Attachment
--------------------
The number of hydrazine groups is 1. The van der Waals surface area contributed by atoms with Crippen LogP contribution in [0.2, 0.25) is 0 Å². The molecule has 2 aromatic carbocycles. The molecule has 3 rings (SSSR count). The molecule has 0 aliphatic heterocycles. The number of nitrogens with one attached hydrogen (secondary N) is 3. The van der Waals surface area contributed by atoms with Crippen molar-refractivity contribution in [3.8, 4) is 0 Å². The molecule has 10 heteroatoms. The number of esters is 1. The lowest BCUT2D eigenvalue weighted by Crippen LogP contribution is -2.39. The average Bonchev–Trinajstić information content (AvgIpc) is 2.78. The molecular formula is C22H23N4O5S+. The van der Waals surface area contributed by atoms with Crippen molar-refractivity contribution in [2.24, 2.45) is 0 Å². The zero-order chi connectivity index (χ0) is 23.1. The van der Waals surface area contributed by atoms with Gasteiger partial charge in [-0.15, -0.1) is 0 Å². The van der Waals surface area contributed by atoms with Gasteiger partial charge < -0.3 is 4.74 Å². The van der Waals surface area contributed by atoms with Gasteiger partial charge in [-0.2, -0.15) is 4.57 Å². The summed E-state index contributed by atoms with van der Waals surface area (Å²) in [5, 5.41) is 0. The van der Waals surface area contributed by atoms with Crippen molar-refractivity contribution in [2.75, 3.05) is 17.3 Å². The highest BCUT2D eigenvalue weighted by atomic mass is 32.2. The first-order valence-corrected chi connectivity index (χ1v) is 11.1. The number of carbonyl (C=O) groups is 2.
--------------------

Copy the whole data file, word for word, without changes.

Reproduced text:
The number of hydrazine groups is 1. The van der Waals surface area contributed by atoms with Crippen LogP contribution in [0.2, 0.25) is 0 Å². The molecule has 2 aromatic carbocycles. The molecule has 3 rings (SSSR count). The molecule has 0 aliphatic heterocycles. The number of nitrogens with one attached hydrogen (secondary N) is 3. The van der Waals surface area contributed by atoms with Crippen molar-refractivity contribution in [3.8, 4) is 0 Å². The molecule has 10 heteroatoms. The number of esters is 1. The lowest BCUT2D eigenvalue weighted by Crippen LogP contribution is -2.39. The average Bonchev–Trinajstić information content (AvgIpc) is 2.78. The molecular formula is C22H23N4O5S+. The van der Waals surface area contributed by atoms with Crippen molar-refractivity contribution in [2.24, 2.45) is 0 Å². The zero-order chi connectivity index (χ0) is 23.1. The van der Waals surface area contributed by atoms with Gasteiger partial charge in [-0.15, -0.1) is 0 Å². The van der Waals surface area contributed by atoms with Gasteiger partial charge < -0.3 is 4.74 Å². The van der Waals surface area contributed by atoms with Gasteiger partial charge in [-0.2, -0.15) is 4.57 Å². The summed E-state index contributed by atoms with van der Waals surface area (Å²) in [5, 5.41) is 0. The van der Waals surface area contributed by atoms with Crippen molar-refractivity contribution in [2.75, 3.05) is 17.3 Å². The highest BCUT2D eigenvalue weighted by atomic mass is 32.2. The first-order valence-corrected chi connectivity index (χ1v) is 11.1. The number of carbonyl (C=O) groups is 2.